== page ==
Newsletter | Brazil opens up for foreign companies to Brazil in public procurements bids!
Since February 11, 2020, foreign companies intending to participate in public procurement bids in Brazil will find a more welcoming environment. With the enactment of Normative Ruling No 10/2020 (“IN 10”) by the Secretariat of Privatization of the Ministry of Economy, registration of foreign companies as suppliers of the Federal Government became simpler.
Registration in the “SICAF” system is a condition for participating in public procurement bids under the electronic trading system proceedings, as well as in the RDC, a specific procedure usually adopted for major infrastructure projects, such as the construction of prisons and hospitals. It may also allow for the execution of certain agreements with governmental entities, which are eligible for a waiver of formal public procurement proceedings, such as strategic partnerships, and the provision of unique services or high-tech goods.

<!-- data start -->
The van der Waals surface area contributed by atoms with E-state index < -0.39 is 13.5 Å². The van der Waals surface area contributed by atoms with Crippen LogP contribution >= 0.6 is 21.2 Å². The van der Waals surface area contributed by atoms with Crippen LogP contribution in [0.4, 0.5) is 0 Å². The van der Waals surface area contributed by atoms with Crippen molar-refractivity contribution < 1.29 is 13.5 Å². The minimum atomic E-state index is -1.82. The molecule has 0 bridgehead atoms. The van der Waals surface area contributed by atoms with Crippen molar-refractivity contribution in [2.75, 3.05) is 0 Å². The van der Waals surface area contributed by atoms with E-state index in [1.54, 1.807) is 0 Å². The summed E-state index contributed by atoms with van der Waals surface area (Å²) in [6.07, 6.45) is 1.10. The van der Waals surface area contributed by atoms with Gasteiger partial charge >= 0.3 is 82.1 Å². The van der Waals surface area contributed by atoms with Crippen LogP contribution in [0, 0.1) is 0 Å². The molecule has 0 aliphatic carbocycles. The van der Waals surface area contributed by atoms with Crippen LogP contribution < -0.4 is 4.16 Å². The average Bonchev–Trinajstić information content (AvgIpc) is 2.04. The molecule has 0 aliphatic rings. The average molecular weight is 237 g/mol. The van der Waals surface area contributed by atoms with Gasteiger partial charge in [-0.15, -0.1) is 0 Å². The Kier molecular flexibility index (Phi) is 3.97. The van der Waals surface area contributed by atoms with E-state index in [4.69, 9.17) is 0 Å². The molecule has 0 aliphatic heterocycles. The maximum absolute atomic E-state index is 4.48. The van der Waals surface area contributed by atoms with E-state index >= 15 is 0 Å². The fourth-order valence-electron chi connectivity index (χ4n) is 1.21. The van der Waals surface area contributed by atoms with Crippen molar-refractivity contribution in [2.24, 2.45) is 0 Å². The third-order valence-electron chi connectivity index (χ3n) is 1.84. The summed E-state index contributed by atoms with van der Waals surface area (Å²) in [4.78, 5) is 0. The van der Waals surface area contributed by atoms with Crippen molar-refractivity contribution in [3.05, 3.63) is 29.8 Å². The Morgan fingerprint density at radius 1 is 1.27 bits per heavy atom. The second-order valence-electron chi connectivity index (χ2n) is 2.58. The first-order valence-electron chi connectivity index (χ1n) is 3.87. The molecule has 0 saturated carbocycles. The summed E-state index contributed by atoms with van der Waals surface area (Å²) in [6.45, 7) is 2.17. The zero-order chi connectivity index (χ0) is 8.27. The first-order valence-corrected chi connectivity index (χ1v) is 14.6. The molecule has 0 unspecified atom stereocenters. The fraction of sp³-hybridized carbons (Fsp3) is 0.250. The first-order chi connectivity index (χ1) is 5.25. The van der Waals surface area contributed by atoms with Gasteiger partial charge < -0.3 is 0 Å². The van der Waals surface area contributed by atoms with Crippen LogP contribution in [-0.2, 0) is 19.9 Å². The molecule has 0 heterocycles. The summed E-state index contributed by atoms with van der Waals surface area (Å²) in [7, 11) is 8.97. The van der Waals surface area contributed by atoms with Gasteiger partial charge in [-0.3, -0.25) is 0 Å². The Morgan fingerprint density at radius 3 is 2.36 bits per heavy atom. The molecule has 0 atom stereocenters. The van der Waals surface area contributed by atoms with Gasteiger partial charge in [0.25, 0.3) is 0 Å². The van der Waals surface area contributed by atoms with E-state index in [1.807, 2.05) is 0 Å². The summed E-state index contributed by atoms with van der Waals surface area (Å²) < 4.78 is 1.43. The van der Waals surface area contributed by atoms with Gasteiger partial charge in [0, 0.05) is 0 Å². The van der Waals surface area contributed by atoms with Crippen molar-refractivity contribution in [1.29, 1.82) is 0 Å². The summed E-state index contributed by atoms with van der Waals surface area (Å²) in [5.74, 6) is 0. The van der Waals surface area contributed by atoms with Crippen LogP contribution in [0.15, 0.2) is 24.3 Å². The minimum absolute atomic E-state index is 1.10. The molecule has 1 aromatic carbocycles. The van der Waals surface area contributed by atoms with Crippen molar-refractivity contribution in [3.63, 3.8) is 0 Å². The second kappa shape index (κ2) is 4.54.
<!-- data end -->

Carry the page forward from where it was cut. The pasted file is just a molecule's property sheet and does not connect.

Until the enactment of IN 10, a foreign company willing to participate in any of those proceedings at national level should have a local branch in Brazil. In addition to being potentially time-consuming, such a formality required the company to incur costs before knowing the result of the bid. For that reason, in most cases foreign players used to back down from their initial interest, even in face of a project that could be otherwise attractive.
According to IN 10, from now on foreign companies will only need to appoint an attorney-in-fact in Brazil, with powers to represent the supplier in administrative and judicial matters, including the power to receive service of process. In addition, the company will only need to present sworn translations of the documents required by the public auction notice in case it wins the bid, and not upfront, as it used to be. In order to be admitted in the bid and place a proposal a free translation of the referred documents will suffice.
These simplifications are part of a bigger effort to attract foreign investors to the country. Reducing costs for foreign companies to participate in public procurements shows that Brazil is committed to improve the business environment, welcoming new investors and increase the level of competition in the country.
For further information, contact:
Sérgio Varella Bruna
Henrique Lago da Silveira
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